Love & Sex
"Is there something wrong with me?"
It has been eight days since my friend Arielle* last had sex, and she is feeling agitated. Something of an overreaction, perhaps - eight days hardly constitutes a "drought" by most people's standards - but Arielle, 26, is in a steady relationship, and these week-long interludes between rumbles are a regular occurrence. An occurrence that sits in stark contrast to the rest of her sexual, hyper-confident self-image.
It is a conversation we have had countless times before, and will have countless times again. The only difference is that on this particular occasion I have brought along a recording device to document our discussion.
Arielle is a dreamer; a romantic idealist for whom every relationship would be a non-stop bodice ripper if she had her way. She is also a keen observer of social norms, constantly scanning her surroundings to determine what others find appealing and adapting her behaviour accordingly.
It is not just that Arielle is not having as much sex as she wishes she was - although that is a factor. It is that she is not having as much sex as she believes other people are, a fixation that has left her feeling unattractive and defective.
Arielle might be relieved to learn that her sex life isn't as unusual as she thinks it is.
According to data from the General Social Survey, a US demographic survey covering everything from sex to income to religion, the average frequency of sex for a woman in Arielle's 26- to 29-year-old age group comes in at slightly less than once a week. Nor is her desire to be sexually normal (or her feelings of inadequacy when she believes she comes up short) uncommon.
A new study from the University of Colorado Boulder has confirmed that having regular sex does make people a little happier: respondents who reported having sex at least two to three times a month were 33 per cent more likely to report a high level of happiness than those who had had no sex within the previous 12 months. Respondents who reported having sex two to three times a week were 55 per cent more likely to report a high level of happiness.
But more striking is the finding that, like Arielle, our happiness hinges not just on how often we have sex, but on how often we have sex compared to the people around us. Regardless of how often respondents actually got it on, they were more likely to be happy if they were having more sex than they believed other people in their peer group were having.
And they were more likely to be unhappy if they were having less sex than they believed most others were. As researcher Tim Wadsworth put it, "Having more sex makes us happy, but thinking that we are having more sex than other people makes us even happier."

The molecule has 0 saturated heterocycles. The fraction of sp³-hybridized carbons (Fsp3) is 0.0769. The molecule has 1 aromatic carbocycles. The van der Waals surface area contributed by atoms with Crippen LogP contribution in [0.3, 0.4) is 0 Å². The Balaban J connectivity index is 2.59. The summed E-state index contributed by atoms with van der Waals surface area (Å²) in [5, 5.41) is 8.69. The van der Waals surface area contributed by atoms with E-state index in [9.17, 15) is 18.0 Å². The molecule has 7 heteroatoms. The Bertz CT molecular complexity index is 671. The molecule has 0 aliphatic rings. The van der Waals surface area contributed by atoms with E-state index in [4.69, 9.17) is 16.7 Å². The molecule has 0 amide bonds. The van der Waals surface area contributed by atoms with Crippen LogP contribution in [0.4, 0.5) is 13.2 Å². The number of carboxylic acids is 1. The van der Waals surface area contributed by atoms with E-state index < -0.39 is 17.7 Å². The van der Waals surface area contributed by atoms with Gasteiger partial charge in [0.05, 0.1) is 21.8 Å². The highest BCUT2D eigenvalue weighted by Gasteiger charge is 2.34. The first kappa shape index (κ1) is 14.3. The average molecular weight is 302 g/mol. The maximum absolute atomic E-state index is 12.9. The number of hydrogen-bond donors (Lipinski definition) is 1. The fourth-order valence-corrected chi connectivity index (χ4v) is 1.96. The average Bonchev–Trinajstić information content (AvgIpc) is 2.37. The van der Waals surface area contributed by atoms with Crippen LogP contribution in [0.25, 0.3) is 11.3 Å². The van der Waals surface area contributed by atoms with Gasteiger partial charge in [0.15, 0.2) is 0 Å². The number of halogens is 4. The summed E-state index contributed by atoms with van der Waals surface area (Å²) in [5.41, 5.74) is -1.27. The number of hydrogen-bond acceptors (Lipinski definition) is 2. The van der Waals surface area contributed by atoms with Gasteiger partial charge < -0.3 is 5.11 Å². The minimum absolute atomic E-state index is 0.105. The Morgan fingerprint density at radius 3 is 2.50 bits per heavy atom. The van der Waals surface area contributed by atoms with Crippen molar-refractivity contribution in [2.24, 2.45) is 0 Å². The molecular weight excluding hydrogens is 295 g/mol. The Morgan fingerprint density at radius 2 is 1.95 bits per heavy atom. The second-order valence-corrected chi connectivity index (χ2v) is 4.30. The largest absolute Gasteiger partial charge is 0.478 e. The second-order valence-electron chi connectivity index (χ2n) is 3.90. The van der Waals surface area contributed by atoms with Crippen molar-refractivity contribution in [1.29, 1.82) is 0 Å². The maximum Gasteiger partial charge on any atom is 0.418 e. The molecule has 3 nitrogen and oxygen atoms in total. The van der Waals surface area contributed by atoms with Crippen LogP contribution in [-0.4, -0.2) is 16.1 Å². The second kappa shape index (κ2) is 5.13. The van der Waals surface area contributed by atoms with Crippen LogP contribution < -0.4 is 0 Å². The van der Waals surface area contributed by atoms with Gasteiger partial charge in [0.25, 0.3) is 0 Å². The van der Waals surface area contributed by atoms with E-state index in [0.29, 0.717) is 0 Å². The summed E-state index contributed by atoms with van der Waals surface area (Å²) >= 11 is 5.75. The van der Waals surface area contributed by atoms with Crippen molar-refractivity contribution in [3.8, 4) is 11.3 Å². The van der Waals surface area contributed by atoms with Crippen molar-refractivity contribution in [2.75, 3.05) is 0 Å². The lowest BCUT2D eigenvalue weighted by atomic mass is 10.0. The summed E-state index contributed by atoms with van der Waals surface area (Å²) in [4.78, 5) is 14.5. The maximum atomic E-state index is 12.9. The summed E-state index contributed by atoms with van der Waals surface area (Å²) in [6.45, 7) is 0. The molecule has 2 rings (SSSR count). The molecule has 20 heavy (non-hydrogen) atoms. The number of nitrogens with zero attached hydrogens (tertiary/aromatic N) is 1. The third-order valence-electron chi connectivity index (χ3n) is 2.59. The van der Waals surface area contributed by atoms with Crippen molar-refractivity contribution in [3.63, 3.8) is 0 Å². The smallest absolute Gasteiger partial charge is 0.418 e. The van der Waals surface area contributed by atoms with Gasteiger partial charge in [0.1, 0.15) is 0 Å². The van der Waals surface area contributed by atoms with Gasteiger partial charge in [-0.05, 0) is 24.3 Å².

In other words, when it comes to sex, most of us just want to be normal. Or if we can swing it, slightly better than normal.
Sex isn't the only arena in which we measure our experiences against those of other people. Similar studies have been conducted around wealth and income: economists have found that most people, for instance, would rather earn $50,000 in a world where everyone else made $25,000, than $100,000 in a world where everyone else earned $250,000.
Humans are innately social animals, and we look to each other for an indication of how well we are doing or whether we are on the right path.
But sex is an arena in which those comparisons have a special emotional significance. We live in a culture in which sex has become a convenient shorthand for so many of the things we hold dear. Sex isn't "just sex". We are told that it is a barometer of the quality and intimacy of our relationships. That it is a reflection not only of our desirability as a sexual partner, but of our acceptance in the social arena at large.
As UK sociologists Stevi Jackson and Sue Scott put it, to be bad at sex "is almost to fail as a human being".
To be normal, on the other hand, is synonymous with success. "Normality", after all, isn't just a reflection of what is statistically common. It is a reflection of our values and experiences: what we have collectively determined to be good and desirable.
The trouble is that, contrary to what the semantics of the word suggest, most of us aren't normal. Or rather, like my friend Arielle, we don't always feel as if we are.
Whether it is because we started having sex too early or too late, because we have had too many partners or none at all, because we fear we are too kinky or too dull, because our desires run too hot or too cold - too many of us are still recoiling under the weight of sexual shame, embarrassed that we have failed to attain an imagined sexual ideal that virtually no one lives up to. How could we live up to it, when it is a moving target; one which changes according to our age, peer group, and values?
The source of our shame isn't to be found in something as simple as the glossy veneer of magazine sex advice or internet pornography, although both play their part. Our anxieties are as much a product of our own creation - our collective interest in and obsession with sex - as they are the traditional narratives of sexual repression.
But even if "normality" was the norm, if it was easily measurable and simple to attain, would it be worth pursuing? Numerically speaking, after all, normality only tells us what is typical - what other people are doing in the aggregate. It doesn't tell us how much or what kind of sex we want to have. It doesn't even tell us how much or what kind of sex other people want to have.
Knowing how our sex lives measure up may give us a temporary ego boost, but it tells us very little about what we really desire.
* Name has been changed.
- Daily Life
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